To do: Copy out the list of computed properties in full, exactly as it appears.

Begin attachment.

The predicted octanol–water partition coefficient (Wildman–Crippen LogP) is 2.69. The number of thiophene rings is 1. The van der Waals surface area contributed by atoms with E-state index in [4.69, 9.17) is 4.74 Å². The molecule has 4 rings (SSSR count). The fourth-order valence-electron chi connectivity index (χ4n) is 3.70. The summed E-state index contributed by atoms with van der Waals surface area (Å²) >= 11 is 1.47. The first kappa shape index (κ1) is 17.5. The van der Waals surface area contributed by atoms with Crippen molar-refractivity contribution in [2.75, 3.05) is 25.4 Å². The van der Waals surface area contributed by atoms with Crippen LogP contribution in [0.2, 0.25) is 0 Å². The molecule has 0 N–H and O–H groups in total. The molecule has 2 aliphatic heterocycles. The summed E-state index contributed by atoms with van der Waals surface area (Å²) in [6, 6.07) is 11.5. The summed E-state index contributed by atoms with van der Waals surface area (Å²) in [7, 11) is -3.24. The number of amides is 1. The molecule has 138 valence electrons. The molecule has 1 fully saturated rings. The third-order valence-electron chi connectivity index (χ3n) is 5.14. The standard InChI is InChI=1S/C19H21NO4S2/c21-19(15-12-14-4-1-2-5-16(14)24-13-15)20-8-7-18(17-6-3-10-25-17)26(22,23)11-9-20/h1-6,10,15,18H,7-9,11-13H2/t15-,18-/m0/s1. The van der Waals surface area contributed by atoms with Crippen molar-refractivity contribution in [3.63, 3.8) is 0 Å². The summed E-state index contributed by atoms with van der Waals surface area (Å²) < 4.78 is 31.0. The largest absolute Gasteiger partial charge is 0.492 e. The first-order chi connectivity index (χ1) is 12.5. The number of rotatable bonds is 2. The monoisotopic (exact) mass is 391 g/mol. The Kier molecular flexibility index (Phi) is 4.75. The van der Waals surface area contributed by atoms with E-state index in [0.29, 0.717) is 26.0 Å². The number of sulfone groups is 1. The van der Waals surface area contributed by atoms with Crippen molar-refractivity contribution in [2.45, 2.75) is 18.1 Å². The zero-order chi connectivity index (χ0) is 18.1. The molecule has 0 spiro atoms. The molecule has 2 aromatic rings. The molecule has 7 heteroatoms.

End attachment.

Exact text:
The predicted octanol–water partition coefficient (Wildman–Crippen LogP) is 2.69. The number of thiophene rings is 1. The van der Waals surface area contributed by atoms with E-state index in [4.69, 9.17) is 4.74 Å². The molecule has 4 rings (SSSR count). The fourth-order valence-electron chi connectivity index (χ4n) is 3.70. The summed E-state index contributed by atoms with van der Waals surface area (Å²) >= 11 is 1.47. The first kappa shape index (κ1) is 17.5. The van der Waals surface area contributed by atoms with Crippen molar-refractivity contribution in [2.75, 3.05) is 25.4 Å². The van der Waals surface area contributed by atoms with Crippen LogP contribution in [0.2, 0.25) is 0 Å². The molecule has 0 N–H and O–H groups in total. The molecule has 2 aliphatic heterocycles. The summed E-state index contributed by atoms with van der Waals surface area (Å²) in [6, 6.07) is 11.5. The summed E-state index contributed by atoms with van der Waals surface area (Å²) in [7, 11) is -3.24. The number of amides is 1. The molecule has 138 valence electrons. The molecule has 1 fully saturated rings. The third-order valence-electron chi connectivity index (χ3n) is 5.14. The standard InChI is InChI=1S/C19H21NO4S2/c21-19(15-12-14-4-1-2-5-16(14)24-13-15)20-8-7-18(17-6-3-10-25-17)26(22,23)11-9-20/h1-6,10,15,18H,7-9,11-13H2/t15-,18-/m0/s1. The van der Waals surface area contributed by atoms with Crippen molar-refractivity contribution in [3.63, 3.8) is 0 Å². The summed E-state index contributed by atoms with van der Waals surface area (Å²) < 4.78 is 31.0. The largest absolute Gasteiger partial charge is 0.492 e. The first-order chi connectivity index (χ1) is 12.5. The number of rotatable bonds is 2. The monoisotopic (exact) mass is 391 g/mol. The Kier molecular flexibility index (Phi) is 4.75. The van der Waals surface area contributed by atoms with E-state index in [0.29, 0.717) is 26.0 Å². The number of sulfone groups is 1. The van der Waals surface area contributed by atoms with Crippen molar-refractivity contribution in [2.45, 2.75) is 18.1 Å². The zero-order chi connectivity index (χ0) is 18.1. The molecule has 0 spiro atoms. The molecule has 2 aromatic rings. The molecule has 7 heteroatoms.